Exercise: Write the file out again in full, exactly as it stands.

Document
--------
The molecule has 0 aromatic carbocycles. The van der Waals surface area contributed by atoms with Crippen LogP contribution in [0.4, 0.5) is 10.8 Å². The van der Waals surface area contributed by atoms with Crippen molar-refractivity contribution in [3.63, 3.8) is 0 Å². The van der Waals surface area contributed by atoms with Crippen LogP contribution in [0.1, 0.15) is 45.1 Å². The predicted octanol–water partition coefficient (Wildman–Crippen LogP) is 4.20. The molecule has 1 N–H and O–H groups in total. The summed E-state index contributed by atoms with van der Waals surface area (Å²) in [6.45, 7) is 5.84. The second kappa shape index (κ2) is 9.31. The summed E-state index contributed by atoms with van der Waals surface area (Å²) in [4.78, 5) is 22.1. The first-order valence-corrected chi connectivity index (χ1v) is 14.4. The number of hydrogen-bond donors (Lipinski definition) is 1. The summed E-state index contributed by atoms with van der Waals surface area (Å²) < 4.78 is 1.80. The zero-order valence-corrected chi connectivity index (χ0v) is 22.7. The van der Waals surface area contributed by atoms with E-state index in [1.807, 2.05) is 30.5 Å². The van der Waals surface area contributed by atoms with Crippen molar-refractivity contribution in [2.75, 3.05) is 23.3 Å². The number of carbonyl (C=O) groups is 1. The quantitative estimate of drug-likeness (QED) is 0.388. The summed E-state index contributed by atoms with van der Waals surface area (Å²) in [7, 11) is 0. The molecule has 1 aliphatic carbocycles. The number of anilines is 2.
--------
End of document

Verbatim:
The molecule has 0 aromatic carbocycles. The van der Waals surface area contributed by atoms with Crippen LogP contribution in [0.4, 0.5) is 10.8 Å². The van der Waals surface area contributed by atoms with Crippen molar-refractivity contribution in [3.63, 3.8) is 0 Å². The van der Waals surface area contributed by atoms with Crippen LogP contribution in [0.1, 0.15) is 45.1 Å². The predicted octanol–water partition coefficient (Wildman–Crippen LogP) is 4.20. The molecule has 1 N–H and O–H groups in total. The summed E-state index contributed by atoms with van der Waals surface area (Å²) in [6.45, 7) is 5.84. The second kappa shape index (κ2) is 9.31. The summed E-state index contributed by atoms with van der Waals surface area (Å²) in [4.78, 5) is 22.1. The first-order valence-corrected chi connectivity index (χ1v) is 14.4. The number of hydrogen-bond donors (Lipinski definition) is 1. The summed E-state index contributed by atoms with van der Waals surface area (Å²) < 4.78 is 1.80. The zero-order valence-corrected chi connectivity index (χ0v) is 22.7. The van der Waals surface area contributed by atoms with E-state index in [1.807, 2.05) is 30.5 Å². The van der Waals surface area contributed by atoms with Crippen molar-refractivity contribution in [2.75, 3.05) is 23.3 Å². The number of carbonyl (C=O) groups is 1. The quantitative estimate of drug-likeness (QED) is 0.388. The summed E-state index contributed by atoms with van der Waals surface area (Å²) in [7, 11) is 0. The molecule has 1 aliphatic carbocycles. The number of anilines is 2.